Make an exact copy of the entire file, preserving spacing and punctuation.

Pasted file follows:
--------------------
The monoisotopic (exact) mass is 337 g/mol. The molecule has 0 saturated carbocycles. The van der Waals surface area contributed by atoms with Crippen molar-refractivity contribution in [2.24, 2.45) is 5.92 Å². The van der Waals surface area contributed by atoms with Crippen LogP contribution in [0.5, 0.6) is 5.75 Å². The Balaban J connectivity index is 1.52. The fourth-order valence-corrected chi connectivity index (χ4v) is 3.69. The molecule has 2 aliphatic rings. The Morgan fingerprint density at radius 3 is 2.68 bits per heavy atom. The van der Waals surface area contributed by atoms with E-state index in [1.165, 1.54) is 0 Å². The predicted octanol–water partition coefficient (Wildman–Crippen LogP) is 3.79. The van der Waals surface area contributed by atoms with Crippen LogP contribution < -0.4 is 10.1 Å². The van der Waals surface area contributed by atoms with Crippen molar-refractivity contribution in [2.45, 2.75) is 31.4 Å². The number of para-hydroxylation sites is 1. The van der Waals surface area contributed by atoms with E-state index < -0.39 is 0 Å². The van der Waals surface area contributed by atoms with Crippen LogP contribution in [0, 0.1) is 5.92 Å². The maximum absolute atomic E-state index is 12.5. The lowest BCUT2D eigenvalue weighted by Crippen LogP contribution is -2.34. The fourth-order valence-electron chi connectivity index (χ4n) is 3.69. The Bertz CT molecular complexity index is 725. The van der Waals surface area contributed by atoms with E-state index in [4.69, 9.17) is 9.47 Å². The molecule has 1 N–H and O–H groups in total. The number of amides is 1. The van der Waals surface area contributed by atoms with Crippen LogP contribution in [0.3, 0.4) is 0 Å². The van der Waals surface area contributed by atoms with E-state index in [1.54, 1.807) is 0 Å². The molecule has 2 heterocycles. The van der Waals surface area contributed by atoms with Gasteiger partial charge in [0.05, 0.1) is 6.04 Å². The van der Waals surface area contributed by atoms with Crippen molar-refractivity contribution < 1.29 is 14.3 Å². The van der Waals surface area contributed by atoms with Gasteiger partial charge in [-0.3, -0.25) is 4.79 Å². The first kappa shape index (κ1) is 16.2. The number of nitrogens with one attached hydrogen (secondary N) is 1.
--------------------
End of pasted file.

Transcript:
The monoisotopic (exact) mass is 337 g/mol. The molecule has 0 saturated carbocycles. The van der Waals surface area contributed by atoms with Crippen molar-refractivity contribution in [2.24, 2.45) is 5.92 Å². The van der Waals surface area contributed by atoms with Crippen LogP contribution in [0.5, 0.6) is 5.75 Å². The Balaban J connectivity index is 1.52. The fourth-order valence-corrected chi connectivity index (χ4v) is 3.69. The molecule has 2 aliphatic rings. The Morgan fingerprint density at radius 3 is 2.68 bits per heavy atom. The van der Waals surface area contributed by atoms with E-state index in [1.165, 1.54) is 0 Å². The predicted octanol–water partition coefficient (Wildman–Crippen LogP) is 3.79. The van der Waals surface area contributed by atoms with Crippen LogP contribution < -0.4 is 10.1 Å². The van der Waals surface area contributed by atoms with Crippen molar-refractivity contribution in [2.45, 2.75) is 31.4 Å². The number of para-hydroxylation sites is 1. The van der Waals surface area contributed by atoms with E-state index < -0.39 is 0 Å². The van der Waals surface area contributed by atoms with Crippen LogP contribution in [0, 0.1) is 5.92 Å². The maximum absolute atomic E-state index is 12.5. The lowest BCUT2D eigenvalue weighted by Crippen LogP contribution is -2.34. The fourth-order valence-electron chi connectivity index (χ4n) is 3.69. The Bertz CT molecular complexity index is 725. The van der Waals surface area contributed by atoms with E-state index in [4.69, 9.17) is 9.47 Å². The molecule has 1 N–H and O–H groups in total. The number of amides is 1. The van der Waals surface area contributed by atoms with Crippen LogP contribution in [0.3, 0.4) is 0 Å². The van der Waals surface area contributed by atoms with E-state index in [1.54, 1.807) is 0 Å². The molecule has 2 heterocycles. The van der Waals surface area contributed by atoms with Gasteiger partial charge in [0.05, 0.1) is 6.04 Å². The van der Waals surface area contributed by atoms with Crippen molar-refractivity contribution < 1.29 is 14.3 Å². The van der Waals surface area contributed by atoms with Gasteiger partial charge in [-0.3, -0.25) is 4.79 Å². The first kappa shape index (κ1) is 16.2. The number of nitrogens with one attached hydrogen (secondary N) is 1.